Description – The redoubt of Lauwershoek was built in the western sector of the Antwerp Fortified Position on the left bank of the river Scheldt. It is considered to be a standard concrete redoubt of the hoofdweerstandstelling but features a slightly different design. It did not participate in fighting during the Great War. It was refitted by the German army in 1917 when allied forces were able to increase the pressure on the western front.
Construction & Armament – This concrete redoubt was constructed between 1909 and 1912. Its design is based on the standard configuration featuring several artillery pieces but one of the towers of the main building is built closer to the entrance. The redoubt featured a wet moat and during war time the garrison entailed units from Fort Steendorp located to the south. One cupola was built in front of the redoubt: it had one 75mm gun installed. It was part of the hoofdweerstandstelling on the left bank of the river Scheldt; its main task was to secure the intervals between the forts. To the north one finds the redoubt of Landmolen.
Armament – Hoofdweerstandstelling Redoubt (Asymmetric design)
- 4x 120mm fortress gun
- 5x 75mm fortress gun
Commander 1914 – Lieutenant Stevelinck
Current condition – The redoubt of Lauwershoek did not participate in fighting during the siege of Antwerp in 1914. Some munition was transferred from the redoubt in order to replenish Fort Bornem and Fort Liezele. When the fortress of Antwerp had to be evacuated by the Belgian Field Army the garrison tried flee to the Netherlands (Hulst). Most of the garrisson were able to keep up with the army retreating to the defense line of the canal Ghent-Terneuzen after disabling the guns of the redoubt. It was occupied by German forces shortly thereafter and refitted because an allied breakthrough at the western front seemed imminent (October 1918). The asymmetrical design might be contributed to the fact that the fort of Steendorp is located a bit more to the south. It is private property had is being used to shelter farming animals (cows). The redoubt is in relatively good condition and most features are still intact (the 75mm gun placement is still there although filled with dirt). The wet moat has been filled with earth. One can still find prints of sand bags (filled with plaster/concrete) probably dating back to either 1914 or 1918. Several bunkers were built in the vicinity. The existence of the redoubt might be in danger since the site was marked for sand reclamation.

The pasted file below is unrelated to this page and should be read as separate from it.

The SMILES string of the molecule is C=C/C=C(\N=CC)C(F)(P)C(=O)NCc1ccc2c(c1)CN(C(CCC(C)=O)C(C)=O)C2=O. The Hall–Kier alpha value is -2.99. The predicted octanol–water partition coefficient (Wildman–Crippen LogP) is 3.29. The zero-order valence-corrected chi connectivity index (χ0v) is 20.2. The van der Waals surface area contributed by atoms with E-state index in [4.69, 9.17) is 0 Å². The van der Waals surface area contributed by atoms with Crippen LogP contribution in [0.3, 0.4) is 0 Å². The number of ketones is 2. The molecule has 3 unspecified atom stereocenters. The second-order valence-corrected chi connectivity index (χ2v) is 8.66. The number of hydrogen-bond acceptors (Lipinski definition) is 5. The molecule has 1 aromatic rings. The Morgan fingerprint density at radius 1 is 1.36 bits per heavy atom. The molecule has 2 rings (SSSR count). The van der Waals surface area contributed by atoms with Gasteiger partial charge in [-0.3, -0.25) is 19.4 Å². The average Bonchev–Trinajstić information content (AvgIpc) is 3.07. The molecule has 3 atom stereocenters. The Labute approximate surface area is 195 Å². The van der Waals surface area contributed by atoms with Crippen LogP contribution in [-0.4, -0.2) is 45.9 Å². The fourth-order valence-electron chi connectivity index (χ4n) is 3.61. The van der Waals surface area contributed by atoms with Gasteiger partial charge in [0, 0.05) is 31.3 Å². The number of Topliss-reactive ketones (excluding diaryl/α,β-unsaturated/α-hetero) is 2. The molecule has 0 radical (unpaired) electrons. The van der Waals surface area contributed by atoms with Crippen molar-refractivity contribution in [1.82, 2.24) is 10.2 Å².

Sources – Own elaboration; Gils, R. Van Meirvenne, R;